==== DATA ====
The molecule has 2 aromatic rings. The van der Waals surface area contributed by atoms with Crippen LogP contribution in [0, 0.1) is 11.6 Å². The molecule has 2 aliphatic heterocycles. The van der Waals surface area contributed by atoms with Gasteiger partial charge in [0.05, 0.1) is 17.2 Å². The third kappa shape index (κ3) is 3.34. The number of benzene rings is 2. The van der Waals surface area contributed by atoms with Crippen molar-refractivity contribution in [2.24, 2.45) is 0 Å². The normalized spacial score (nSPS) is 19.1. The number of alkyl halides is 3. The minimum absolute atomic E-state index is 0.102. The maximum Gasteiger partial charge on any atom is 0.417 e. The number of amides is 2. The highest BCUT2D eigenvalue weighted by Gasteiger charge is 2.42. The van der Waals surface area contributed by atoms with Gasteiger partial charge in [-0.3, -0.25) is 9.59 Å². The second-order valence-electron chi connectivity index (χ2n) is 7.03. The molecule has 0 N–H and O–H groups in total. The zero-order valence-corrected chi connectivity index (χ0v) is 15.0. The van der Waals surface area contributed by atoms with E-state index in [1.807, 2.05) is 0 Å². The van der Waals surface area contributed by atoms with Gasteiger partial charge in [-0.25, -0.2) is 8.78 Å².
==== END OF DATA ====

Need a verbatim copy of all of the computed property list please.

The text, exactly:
The molecule has 2 aromatic rings. The van der Waals surface area contributed by atoms with Crippen LogP contribution in [0, 0.1) is 11.6 Å². The molecule has 2 aliphatic heterocycles. The van der Waals surface area contributed by atoms with Gasteiger partial charge in [0.05, 0.1) is 17.2 Å². The third kappa shape index (κ3) is 3.34. The number of benzene rings is 2. The van der Waals surface area contributed by atoms with Crippen molar-refractivity contribution in [2.24, 2.45) is 0 Å². The normalized spacial score (nSPS) is 19.1. The number of alkyl halides is 3. The minimum absolute atomic E-state index is 0.102. The maximum Gasteiger partial charge on any atom is 0.417 e. The number of amides is 2. The highest BCUT2D eigenvalue weighted by Gasteiger charge is 2.42. The van der Waals surface area contributed by atoms with Gasteiger partial charge in [-0.3, -0.25) is 9.59 Å². The second-order valence-electron chi connectivity index (χ2n) is 7.03. The molecule has 0 N–H and O–H groups in total. The zero-order valence-corrected chi connectivity index (χ0v) is 15.0. The van der Waals surface area contributed by atoms with E-state index in [1.807, 2.05) is 0 Å². The van der Waals surface area contributed by atoms with Gasteiger partial charge in [-0.25, -0.2) is 8.78 Å².